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Tuesday, April 17, 2012


This article was originally posted on the Ad Orientem Blog:

I'm not entirely sure about the topic of legalization of hard 'street' drugs, but here are a few things to think about:

Both of these studies show that, in the US, crime is on an over-all decline.  Yes, there are record numbers of drug arrests and incarcerations, but there are also record numbers in prisons for all kinds of offenses.

Prison stops bad people from doing bad things on the streets.  What I am not sure of is whether legalization of drugs will alter these overall trends or not. 

What I do know is that if drugs are legalized, there will be higher levels of experimentation.  This will undoubtedly lead to higher incidents of addiction, since more people will be able to access their 'allergic' reactions to these drugs that they would otherwise never know without such experimentation.

Drug addiction and work are usually mutually-exclusive realms, and so a society that legalizes drugs should consider whether it is willing to pay for the upkeep of addicts.  And, most of us know, addicts are socially expensive.  They consume vast quantities of resources already, from emeregency room services to social services for their families.  They will undoubtedly require more of these services, more than we already provide.

So, if you think permitting people to use cocaine will save on the cost of imprisonment, what do you expect the social costs will be when that same coke addict can't work and requires more public assistance.

The underlying reality is the 'dependency' means more than a chemical arrangement.  Addicts are dependent on the rest of the world to feed and care for them.  Society must make some choices: do we want to care for more people or not?  Society regulates behaviors in large part because there there is a collective sense of responsibility.  What that means is when a behavior effects your neighbor, then expect the government to get involved.

If the government is not involved, then it becomes a matter strictly for the individual.  So, if you are allowed to take drugs as you see fit as a personal choice without government interference, then you should bear the consequences on your own.  Societally-speaking, however, we should be prepared for people who will become irresponsibly addicted.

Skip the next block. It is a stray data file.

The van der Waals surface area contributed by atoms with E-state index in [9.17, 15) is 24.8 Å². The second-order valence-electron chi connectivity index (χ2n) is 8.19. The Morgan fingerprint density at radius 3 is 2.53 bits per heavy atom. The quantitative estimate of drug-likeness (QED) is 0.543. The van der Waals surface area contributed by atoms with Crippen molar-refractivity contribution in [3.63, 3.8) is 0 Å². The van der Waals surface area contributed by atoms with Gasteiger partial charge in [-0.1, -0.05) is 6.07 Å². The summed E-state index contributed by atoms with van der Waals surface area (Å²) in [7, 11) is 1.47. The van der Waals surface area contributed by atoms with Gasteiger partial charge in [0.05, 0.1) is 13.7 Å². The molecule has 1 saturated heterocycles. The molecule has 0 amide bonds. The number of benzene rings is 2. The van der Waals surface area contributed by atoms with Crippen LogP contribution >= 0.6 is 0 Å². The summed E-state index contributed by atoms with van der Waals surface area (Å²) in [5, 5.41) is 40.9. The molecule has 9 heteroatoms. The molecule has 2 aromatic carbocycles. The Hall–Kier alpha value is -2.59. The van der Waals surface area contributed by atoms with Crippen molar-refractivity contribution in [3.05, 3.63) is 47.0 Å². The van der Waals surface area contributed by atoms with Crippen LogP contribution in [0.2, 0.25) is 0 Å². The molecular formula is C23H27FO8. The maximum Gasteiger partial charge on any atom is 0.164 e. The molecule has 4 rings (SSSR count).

Is society willing to allow these addicts to kill themselves, more than likely in a very slow and very public way?  Right now, the societal expectation is that no person should be permitted to die due to irresponsible behavior.  Just about every community has an 'Adult Protective Services' that digs hoarders out of their disasters and the elderly out of their isolation.

Will our society make the choice to let addicts die from their legal addictions?  Right now, the government pays Social Security benefits to alcoholics and addicts who cannot work because of their addictions.  As more addictive substances become accessible, one can only assume there will be more opportunites for addiction.

If you really want to do something about drugs, then you have to follow the Malaysian model: automatic death sentence for drug trafficking... period. 

For 30 years, Malaysia has executed drug dealers and smugglers.  One case in particular became famous: 

Sadly, addicts are slow on the uptake, and Malaysia still has drug problems, though not nearly on a Western scale.  China also appears to have a similar policy.  Strangely, Malays are more upset about one of their own citizens being executed in China than the 300 death row candidates they had in 2008:

There are no easy answers, because the passions can drive us into self-destruction.  The government will always fail in this regard because the government cannot treat the passions.  All it can do is create laws and decide to what level it will extend assistance or mete punishment to those who fall short.

Whether drugs are legal or not, there will always be addicts.

1 comment:

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